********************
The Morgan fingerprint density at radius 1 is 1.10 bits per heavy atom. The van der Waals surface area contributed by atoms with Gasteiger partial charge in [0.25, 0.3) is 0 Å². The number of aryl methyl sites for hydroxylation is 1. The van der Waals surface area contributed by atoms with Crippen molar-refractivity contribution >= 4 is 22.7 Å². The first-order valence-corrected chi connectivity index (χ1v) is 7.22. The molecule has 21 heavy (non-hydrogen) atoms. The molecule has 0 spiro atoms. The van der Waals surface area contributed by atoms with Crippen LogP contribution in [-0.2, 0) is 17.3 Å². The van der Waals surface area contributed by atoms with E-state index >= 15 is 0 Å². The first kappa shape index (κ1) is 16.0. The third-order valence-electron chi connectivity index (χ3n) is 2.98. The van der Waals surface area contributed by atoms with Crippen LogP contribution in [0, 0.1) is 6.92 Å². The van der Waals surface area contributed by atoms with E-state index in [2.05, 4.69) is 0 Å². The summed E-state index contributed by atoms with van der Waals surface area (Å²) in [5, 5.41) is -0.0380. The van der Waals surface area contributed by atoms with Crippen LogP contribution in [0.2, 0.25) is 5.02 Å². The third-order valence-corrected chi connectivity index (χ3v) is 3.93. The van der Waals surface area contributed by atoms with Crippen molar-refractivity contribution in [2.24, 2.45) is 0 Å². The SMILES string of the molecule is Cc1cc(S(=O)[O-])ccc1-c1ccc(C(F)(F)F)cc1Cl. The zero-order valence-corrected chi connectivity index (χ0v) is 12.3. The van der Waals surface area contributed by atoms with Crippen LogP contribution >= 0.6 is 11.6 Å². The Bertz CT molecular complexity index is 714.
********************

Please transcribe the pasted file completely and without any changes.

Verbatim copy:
The Morgan fingerprint density at radius 1 is 1.10 bits per heavy atom. The van der Waals surface area contributed by atoms with Gasteiger partial charge in [0.25, 0.3) is 0 Å². The number of aryl methyl sites for hydroxylation is 1. The van der Waals surface area contributed by atoms with Crippen molar-refractivity contribution >= 4 is 22.7 Å². The first-order valence-corrected chi connectivity index (χ1v) is 7.22. The molecule has 21 heavy (non-hydrogen) atoms. The molecule has 0 spiro atoms. The van der Waals surface area contributed by atoms with Crippen LogP contribution in [-0.2, 0) is 17.3 Å². The van der Waals surface area contributed by atoms with E-state index >= 15 is 0 Å². The first kappa shape index (κ1) is 16.0. The third-order valence-electron chi connectivity index (χ3n) is 2.98. The van der Waals surface area contributed by atoms with Crippen LogP contribution in [0, 0.1) is 6.92 Å². The van der Waals surface area contributed by atoms with E-state index in [2.05, 4.69) is 0 Å². The summed E-state index contributed by atoms with van der Waals surface area (Å²) in [5, 5.41) is -0.0380. The van der Waals surface area contributed by atoms with Crippen LogP contribution in [0.2, 0.25) is 5.02 Å². The third-order valence-corrected chi connectivity index (χ3v) is 3.93. The van der Waals surface area contributed by atoms with Crippen molar-refractivity contribution in [2.24, 2.45) is 0 Å². The SMILES string of the molecule is Cc1cc(S(=O)[O-])ccc1-c1ccc(C(F)(F)F)cc1Cl. The zero-order valence-corrected chi connectivity index (χ0v) is 12.3. The van der Waals surface area contributed by atoms with Crippen LogP contribution >= 0.6 is 11.6 Å². The Bertz CT molecular complexity index is 714.